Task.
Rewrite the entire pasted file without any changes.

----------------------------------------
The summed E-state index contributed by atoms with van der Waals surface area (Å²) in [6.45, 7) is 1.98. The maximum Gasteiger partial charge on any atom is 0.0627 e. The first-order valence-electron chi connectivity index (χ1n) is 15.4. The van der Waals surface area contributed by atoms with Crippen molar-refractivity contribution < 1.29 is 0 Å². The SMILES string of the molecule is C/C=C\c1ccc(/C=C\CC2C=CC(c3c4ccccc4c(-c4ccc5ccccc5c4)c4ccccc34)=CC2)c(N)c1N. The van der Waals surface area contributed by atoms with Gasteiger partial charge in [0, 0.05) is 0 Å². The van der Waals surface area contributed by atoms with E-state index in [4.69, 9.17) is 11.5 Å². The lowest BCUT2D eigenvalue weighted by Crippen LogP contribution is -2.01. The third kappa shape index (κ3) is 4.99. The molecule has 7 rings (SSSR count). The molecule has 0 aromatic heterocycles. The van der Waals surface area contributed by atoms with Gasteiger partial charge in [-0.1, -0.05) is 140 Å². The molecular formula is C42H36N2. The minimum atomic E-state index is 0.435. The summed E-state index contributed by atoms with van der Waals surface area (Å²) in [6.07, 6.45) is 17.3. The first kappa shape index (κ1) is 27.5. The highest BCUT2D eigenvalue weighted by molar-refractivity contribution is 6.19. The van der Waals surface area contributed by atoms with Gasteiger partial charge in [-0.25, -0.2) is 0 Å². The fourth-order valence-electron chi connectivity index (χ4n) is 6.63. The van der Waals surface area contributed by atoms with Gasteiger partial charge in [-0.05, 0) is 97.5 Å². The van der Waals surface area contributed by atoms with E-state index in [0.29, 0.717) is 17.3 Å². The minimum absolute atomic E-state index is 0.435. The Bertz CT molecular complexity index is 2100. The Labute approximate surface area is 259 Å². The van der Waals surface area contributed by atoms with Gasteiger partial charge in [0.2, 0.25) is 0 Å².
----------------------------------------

The summed E-state index contributed by atoms with van der Waals surface area (Å²) in [6.45, 7) is 1.98. The maximum Gasteiger partial charge on any atom is 0.0627 e. The first-order valence-electron chi connectivity index (χ1n) is 15.4. The van der Waals surface area contributed by atoms with Crippen molar-refractivity contribution < 1.29 is 0 Å². The SMILES string of the molecule is C/C=C\c1ccc(/C=C\CC2C=CC(c3c4ccccc4c(-c4ccc5ccccc5c4)c4ccccc34)=CC2)c(N)c1N. The van der Waals surface area contributed by atoms with Gasteiger partial charge in [0, 0.05) is 0 Å². The van der Waals surface area contributed by atoms with E-state index in [4.69, 9.17) is 11.5 Å². The lowest BCUT2D eigenvalue weighted by Crippen LogP contribution is -2.01. The third kappa shape index (κ3) is 4.99. The molecule has 7 rings (SSSR count). The molecule has 0 aromatic heterocycles. The van der Waals surface area contributed by atoms with Gasteiger partial charge in [-0.1, -0.05) is 140 Å². The molecular formula is C42H36N2. The minimum atomic E-state index is 0.435. The summed E-state index contributed by atoms with van der Waals surface area (Å²) in [6.07, 6.45) is 17.3. The first kappa shape index (κ1) is 27.5. The highest BCUT2D eigenvalue weighted by molar-refractivity contribution is 6.19. The van der Waals surface area contributed by atoms with Gasteiger partial charge in [-0.25, -0.2) is 0 Å². The fourth-order valence-electron chi connectivity index (χ4n) is 6.63. The van der Waals surface area contributed by atoms with Gasteiger partial charge in [-0.05, 0) is 97.5 Å². The van der Waals surface area contributed by atoms with E-state index in [0.29, 0.717) is 17.3 Å². The minimum absolute atomic E-state index is 0.435. The Bertz CT molecular complexity index is 2100. The Labute approximate surface area is 259 Å². The van der Waals surface area contributed by atoms with Gasteiger partial charge in [0.2, 0.25) is 0 Å².